Our then drummer Ben, who we also went to school with, came up with a list of names that was a bit nuts. I can’t remember all of them, but ‘Solace Personified’ and ‘Pineapple Noriega’ will never be forgotten. It turned out to be a good circuit breaker that made us focus properly and about a week later Fendahlene was chosen, inspired by a Doctor Who serial called The Image of the Fendahl. Even then, we couldn’t work out how to best spell it and had to concoct our own spelling. Naturally, the first two venues we ever played at got it wrong splashing our band name across ads and everything else starting with a capital S. Once we learned how to say ‘F for Freddy’, then we were finally there.
How would you describe your music?
We always thought of ourselves as ‘indie rock’ or ‘alternative rock’ until the boom in streaming which seems to have more categories and genres to choose from than songs. I’d stick to our original descriptions but with variation depending on the song. A bit post-punk, some alt-country, some roots, old-school 70s blues rock, even melodic soul. I mean, when it comes down to it, we’re a rock and roll band.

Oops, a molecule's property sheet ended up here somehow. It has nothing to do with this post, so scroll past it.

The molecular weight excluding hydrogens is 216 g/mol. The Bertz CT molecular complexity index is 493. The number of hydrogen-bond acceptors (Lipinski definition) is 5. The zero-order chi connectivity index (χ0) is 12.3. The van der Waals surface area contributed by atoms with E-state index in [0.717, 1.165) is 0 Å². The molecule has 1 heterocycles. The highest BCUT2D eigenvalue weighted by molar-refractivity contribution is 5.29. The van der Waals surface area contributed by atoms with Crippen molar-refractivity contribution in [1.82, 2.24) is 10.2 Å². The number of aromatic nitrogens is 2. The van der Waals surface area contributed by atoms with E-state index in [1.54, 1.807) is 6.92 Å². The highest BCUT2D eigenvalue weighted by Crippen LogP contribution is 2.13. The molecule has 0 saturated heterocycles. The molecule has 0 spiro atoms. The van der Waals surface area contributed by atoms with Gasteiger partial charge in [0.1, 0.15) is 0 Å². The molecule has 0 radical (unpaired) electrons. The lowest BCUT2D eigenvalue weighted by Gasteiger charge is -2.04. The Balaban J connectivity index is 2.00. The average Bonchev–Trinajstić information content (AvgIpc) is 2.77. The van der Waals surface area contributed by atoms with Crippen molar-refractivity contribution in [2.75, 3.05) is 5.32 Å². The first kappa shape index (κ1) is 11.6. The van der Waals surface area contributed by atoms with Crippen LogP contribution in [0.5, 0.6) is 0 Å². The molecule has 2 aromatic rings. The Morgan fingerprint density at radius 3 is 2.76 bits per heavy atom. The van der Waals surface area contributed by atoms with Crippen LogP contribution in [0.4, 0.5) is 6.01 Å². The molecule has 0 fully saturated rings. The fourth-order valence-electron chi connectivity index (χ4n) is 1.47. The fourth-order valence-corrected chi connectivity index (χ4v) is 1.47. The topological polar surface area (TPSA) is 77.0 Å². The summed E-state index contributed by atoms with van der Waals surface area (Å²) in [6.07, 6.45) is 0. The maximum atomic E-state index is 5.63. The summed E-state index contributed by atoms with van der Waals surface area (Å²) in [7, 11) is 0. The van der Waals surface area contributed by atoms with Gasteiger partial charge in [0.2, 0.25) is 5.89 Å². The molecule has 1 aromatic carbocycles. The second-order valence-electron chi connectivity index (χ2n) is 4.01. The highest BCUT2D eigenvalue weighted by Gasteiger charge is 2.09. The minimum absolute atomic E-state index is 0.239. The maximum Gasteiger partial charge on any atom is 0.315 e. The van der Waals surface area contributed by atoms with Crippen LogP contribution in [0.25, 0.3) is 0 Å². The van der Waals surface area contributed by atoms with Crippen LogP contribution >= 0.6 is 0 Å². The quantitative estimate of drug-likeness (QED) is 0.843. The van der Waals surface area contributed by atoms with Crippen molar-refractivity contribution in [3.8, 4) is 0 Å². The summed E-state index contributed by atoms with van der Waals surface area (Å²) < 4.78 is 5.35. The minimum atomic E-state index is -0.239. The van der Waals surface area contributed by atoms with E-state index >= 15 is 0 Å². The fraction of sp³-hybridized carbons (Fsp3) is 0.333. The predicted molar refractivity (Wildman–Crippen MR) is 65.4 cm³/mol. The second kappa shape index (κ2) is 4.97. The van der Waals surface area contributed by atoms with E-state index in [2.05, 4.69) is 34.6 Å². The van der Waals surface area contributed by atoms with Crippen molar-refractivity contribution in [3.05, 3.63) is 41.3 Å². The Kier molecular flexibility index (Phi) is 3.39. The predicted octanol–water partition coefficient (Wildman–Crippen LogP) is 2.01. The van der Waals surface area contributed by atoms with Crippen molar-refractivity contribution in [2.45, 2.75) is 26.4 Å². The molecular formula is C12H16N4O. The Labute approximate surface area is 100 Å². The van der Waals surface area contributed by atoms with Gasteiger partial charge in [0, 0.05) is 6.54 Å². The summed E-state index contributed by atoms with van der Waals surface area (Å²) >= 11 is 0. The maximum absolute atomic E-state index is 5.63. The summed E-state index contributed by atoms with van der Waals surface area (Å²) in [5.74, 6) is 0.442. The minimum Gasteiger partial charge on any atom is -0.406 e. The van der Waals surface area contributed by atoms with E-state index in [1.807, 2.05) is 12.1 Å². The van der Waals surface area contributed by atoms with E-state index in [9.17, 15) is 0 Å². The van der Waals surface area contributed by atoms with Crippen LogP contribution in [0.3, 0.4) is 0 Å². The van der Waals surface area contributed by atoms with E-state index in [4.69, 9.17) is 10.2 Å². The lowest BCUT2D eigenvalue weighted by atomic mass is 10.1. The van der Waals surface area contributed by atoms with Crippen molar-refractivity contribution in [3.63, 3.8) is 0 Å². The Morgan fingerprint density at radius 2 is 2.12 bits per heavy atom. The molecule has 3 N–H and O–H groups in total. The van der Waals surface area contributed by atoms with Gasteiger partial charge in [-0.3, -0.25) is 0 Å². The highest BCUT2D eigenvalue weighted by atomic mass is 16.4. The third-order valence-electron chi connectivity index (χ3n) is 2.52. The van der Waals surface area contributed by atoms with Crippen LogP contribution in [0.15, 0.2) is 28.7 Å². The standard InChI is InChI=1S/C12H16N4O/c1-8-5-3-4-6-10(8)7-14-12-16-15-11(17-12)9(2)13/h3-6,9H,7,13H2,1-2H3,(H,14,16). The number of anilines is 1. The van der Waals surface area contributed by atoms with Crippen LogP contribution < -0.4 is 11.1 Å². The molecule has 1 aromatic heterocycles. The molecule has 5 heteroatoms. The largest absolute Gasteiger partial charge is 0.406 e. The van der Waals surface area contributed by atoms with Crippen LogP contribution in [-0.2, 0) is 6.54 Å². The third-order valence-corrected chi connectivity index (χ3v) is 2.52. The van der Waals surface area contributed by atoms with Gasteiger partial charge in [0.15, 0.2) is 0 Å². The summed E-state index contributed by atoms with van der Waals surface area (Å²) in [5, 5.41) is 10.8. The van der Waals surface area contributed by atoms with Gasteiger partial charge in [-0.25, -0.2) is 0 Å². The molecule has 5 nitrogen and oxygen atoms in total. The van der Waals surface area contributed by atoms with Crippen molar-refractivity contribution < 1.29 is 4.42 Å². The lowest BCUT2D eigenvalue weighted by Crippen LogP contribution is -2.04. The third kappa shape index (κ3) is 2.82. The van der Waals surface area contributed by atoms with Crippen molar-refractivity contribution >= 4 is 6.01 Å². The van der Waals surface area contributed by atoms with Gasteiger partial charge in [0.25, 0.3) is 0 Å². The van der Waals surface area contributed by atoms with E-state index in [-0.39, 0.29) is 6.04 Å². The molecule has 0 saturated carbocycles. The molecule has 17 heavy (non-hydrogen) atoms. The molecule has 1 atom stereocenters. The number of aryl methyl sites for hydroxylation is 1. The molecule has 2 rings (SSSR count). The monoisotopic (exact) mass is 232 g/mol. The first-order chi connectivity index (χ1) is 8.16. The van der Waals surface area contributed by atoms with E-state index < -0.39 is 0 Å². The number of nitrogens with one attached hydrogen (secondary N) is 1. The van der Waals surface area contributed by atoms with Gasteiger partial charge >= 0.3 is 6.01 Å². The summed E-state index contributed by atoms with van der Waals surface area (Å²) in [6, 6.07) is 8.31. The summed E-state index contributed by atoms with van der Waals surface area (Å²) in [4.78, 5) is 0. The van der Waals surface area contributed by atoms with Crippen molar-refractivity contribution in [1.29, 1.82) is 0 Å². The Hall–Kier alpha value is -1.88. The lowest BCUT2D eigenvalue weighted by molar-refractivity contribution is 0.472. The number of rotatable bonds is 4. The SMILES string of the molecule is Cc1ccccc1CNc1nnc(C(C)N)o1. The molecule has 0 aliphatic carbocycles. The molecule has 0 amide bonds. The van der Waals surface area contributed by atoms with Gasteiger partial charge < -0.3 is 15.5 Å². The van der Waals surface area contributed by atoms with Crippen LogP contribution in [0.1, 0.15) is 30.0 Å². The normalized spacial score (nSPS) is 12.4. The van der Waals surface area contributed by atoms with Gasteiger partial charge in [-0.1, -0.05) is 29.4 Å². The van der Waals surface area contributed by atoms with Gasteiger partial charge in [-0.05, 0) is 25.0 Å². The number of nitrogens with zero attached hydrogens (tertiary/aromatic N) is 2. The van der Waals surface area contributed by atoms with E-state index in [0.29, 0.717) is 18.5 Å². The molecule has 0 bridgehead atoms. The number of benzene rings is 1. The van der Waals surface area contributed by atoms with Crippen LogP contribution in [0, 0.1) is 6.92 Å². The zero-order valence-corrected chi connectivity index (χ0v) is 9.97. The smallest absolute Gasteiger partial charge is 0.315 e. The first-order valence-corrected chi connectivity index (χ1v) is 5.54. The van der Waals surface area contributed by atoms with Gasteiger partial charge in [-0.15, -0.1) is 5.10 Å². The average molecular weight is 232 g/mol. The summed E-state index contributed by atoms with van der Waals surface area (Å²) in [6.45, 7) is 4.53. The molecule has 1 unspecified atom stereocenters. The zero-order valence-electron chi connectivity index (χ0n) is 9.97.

If you could perform with any artist at any music venue, who would it be and where?
For me, it’s between Pavement at the Electric Ballroom Camden or The Stones, also at the Ballroom. I mean, who wouldn’t want to play with The Stones in a venue like that? I know Paul would do anything for a time machine so we could play with The Beatles on the roof of the Apple Corps building in Saville Row, but because science wins every time he’ll settle for Pearl Jam at the Hammersmith Apollo.
What are your future plans?
Once the lockdown is over, we want to go back to Plan A and do all the typical new album things, especially gigging. We’d love to play around the UK and Europe and not necessarily in big venues. Our background is the Sydney pub and club scene and we seriously love a small to medium-size venue show.
We plan to gig acoustically with just the two of us and with a full band which we were just about to start planning before lockdown. Speaking of which, the first thing we’re going to do is a new publicity photo shoot. We had planned that for late March and, of course, it never happened.
Finally, we will go back to into the studio to make a new album; although, we may do it in chunks to satisfy the needs of the streaming world. We learned so much with the guys at Urchin Studios and the process, so looking forward to recording again with that knowledge in mind.